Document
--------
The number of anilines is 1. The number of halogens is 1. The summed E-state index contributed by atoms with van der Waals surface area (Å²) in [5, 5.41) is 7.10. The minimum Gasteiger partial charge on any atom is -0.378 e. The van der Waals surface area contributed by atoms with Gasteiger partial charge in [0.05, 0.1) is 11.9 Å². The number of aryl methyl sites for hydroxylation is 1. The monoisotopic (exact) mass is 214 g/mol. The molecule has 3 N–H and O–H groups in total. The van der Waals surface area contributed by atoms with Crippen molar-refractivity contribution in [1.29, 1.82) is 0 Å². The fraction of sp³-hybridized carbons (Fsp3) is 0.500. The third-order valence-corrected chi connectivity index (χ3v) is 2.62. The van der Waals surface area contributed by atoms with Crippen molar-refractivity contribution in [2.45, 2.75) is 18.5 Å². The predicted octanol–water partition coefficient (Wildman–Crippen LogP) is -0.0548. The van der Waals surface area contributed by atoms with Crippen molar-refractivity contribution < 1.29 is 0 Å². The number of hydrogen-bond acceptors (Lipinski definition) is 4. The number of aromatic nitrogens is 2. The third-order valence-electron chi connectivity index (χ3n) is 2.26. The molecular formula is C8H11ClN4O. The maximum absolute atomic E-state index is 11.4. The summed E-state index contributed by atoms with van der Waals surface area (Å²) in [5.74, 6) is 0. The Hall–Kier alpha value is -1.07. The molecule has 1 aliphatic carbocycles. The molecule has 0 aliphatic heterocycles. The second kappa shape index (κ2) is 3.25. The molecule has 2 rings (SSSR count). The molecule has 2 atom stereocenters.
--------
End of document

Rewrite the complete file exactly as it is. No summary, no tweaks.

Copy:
The number of anilines is 1. The number of halogens is 1. The summed E-state index contributed by atoms with van der Waals surface area (Å²) in [5, 5.41) is 7.10. The minimum Gasteiger partial charge on any atom is -0.378 e. The van der Waals surface area contributed by atoms with Gasteiger partial charge in [0.05, 0.1) is 11.9 Å². The number of aryl methyl sites for hydroxylation is 1. The monoisotopic (exact) mass is 214 g/mol. The molecule has 3 N–H and O–H groups in total. The van der Waals surface area contributed by atoms with Crippen molar-refractivity contribution in [1.29, 1.82) is 0 Å². The fraction of sp³-hybridized carbons (Fsp3) is 0.500. The third-order valence-corrected chi connectivity index (χ3v) is 2.62. The van der Waals surface area contributed by atoms with Crippen molar-refractivity contribution in [2.45, 2.75) is 18.5 Å². The predicted octanol–water partition coefficient (Wildman–Crippen LogP) is -0.0548. The van der Waals surface area contributed by atoms with Crippen molar-refractivity contribution < 1.29 is 0 Å². The number of hydrogen-bond acceptors (Lipinski definition) is 4. The number of aromatic nitrogens is 2. The third-order valence-electron chi connectivity index (χ3n) is 2.26. The molecular formula is C8H11ClN4O. The maximum absolute atomic E-state index is 11.4. The summed E-state index contributed by atoms with van der Waals surface area (Å²) in [5.74, 6) is 0. The Hall–Kier alpha value is -1.07. The molecule has 1 aliphatic carbocycles. The molecule has 0 aliphatic heterocycles. The second kappa shape index (κ2) is 3.25. The molecule has 2 rings (SSSR count). The molecule has 2 atom stereocenters.